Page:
You are here:

Investigating the testing effect: Retrieval as a characteristic of effective study strategies
ARTICLE

, Virginia Commonwealth University, United States ; , University of Florida, United States ; , Western Kentucky University, United States

Learning and Instruction Volume 60, Number 1, ISSN 0959-4752 Publisher: Elsevier Ltd

Abstract

Presently, the most common approach to examining the testing effect is using a free recall form of retrieval practice. In this experiment, we compared free recall to other retrieval-based study strategies including practice quizzing, test-generation, and keyword. We also examined the possible benefit of coupling these retrieval-based strategies with free recall. A total of 338 undergraduates were randomly assigned to one of the nine conditions: a repeated retrieval (study-test) learning condition paired with one of the four retrieval-based strategies, a single retrieval (study-study) learning condition paired with a retrieval-based strategy, or a rehearsal (study-study-study) condition. Following a 7-day delay, students completed a test assessing retention of information learned. There was a significant interaction between learning condition (repeated vs. single retrieval practice) and type of retrieval-based strategy. Free recall and practice quizzing were the most effective types of retrieval practice, and coupling testgeneration and practice quizzing with free recall led to significant benefits in performance.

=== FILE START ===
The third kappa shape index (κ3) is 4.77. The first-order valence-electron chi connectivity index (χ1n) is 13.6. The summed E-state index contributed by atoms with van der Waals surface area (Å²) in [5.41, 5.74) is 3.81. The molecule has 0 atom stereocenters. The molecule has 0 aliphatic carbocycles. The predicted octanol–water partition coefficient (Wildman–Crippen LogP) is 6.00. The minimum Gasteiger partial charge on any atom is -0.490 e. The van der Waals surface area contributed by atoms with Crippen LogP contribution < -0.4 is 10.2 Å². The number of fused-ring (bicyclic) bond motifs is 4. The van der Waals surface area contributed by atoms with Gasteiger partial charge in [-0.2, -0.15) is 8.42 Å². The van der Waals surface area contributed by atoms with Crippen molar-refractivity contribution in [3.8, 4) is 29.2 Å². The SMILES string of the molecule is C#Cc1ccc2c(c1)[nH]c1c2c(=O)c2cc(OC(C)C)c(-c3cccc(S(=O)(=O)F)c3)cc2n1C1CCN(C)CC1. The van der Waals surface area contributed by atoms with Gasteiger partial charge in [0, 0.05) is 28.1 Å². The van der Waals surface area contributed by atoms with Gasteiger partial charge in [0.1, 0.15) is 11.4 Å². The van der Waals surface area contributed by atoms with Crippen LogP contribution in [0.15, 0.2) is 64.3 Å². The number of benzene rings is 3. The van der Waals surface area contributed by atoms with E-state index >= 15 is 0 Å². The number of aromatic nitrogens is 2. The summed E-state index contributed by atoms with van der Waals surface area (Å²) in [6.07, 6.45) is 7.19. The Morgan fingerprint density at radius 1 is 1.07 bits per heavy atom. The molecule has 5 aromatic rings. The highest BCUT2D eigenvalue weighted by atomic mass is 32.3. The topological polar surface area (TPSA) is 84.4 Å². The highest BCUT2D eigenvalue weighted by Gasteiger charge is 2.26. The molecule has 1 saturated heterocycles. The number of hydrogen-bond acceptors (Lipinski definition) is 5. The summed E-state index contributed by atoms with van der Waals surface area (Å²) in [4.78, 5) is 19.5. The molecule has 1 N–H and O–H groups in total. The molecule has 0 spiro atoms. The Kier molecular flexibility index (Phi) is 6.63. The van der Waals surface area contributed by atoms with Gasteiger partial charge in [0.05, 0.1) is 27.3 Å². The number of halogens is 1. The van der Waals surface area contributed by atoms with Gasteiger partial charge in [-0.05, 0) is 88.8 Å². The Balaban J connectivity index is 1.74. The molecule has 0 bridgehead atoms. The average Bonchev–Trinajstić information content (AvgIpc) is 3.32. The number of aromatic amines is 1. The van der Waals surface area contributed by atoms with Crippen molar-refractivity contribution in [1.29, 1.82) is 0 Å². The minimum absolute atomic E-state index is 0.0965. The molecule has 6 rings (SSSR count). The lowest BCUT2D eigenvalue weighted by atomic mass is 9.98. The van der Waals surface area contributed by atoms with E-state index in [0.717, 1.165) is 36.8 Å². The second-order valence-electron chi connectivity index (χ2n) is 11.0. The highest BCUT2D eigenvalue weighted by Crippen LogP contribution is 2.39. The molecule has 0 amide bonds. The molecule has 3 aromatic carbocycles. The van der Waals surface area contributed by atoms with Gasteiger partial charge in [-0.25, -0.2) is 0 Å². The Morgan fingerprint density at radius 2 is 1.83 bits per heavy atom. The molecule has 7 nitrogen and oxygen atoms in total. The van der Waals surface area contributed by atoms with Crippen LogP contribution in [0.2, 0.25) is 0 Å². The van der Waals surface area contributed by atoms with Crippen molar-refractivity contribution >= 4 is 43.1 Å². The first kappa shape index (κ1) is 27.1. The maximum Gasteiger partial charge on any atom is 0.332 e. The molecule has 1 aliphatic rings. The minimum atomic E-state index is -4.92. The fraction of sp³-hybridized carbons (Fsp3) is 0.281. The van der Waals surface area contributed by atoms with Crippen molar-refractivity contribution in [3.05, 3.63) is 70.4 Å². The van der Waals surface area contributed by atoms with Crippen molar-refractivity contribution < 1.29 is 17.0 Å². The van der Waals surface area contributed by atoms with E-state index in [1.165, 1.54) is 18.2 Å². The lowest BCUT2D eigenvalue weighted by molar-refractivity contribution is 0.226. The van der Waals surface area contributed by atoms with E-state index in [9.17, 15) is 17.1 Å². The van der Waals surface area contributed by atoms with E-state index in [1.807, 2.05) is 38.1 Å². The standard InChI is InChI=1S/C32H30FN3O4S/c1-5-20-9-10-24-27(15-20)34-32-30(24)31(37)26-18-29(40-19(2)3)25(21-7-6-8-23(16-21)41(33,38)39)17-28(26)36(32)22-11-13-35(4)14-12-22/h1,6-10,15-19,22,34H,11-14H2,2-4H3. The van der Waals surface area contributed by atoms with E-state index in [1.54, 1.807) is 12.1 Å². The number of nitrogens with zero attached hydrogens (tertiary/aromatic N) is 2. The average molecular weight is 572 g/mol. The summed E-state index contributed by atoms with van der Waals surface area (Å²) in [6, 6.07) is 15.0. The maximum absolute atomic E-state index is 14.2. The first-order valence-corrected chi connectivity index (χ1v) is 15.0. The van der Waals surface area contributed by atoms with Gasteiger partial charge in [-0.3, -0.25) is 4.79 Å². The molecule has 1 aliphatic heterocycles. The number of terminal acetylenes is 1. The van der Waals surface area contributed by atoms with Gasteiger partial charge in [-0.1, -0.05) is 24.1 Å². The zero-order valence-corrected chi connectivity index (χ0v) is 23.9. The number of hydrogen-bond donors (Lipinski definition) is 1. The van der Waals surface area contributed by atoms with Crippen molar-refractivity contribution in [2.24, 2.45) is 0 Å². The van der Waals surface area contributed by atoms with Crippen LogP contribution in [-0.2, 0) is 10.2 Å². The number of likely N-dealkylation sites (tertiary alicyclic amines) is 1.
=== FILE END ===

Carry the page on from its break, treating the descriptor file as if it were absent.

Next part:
Citation

Bae, C.L., Therriault, D.J. & Redifer, J.L. (2019). Investigating the testing effect: Retrieval as a characteristic of effective study strategies. Learning and Instruction, 60(1), 206-214. Elsevier Ltd. Retrieved November 22, 2019 from .

This record was imported from Learning and Instruction on March 15, 2019. Learning and Instruction is a publication of Elsevier.

Full text is availabe on Science Direct: http://dx.doi.org/10.1016/j.learninstruc.2017.12.008

Keywords

References

View References & Citations Map

These references have been extracted automatically and may have some errors. Signed in users can suggest corrections to these mistakes.

Suggest Corrections to References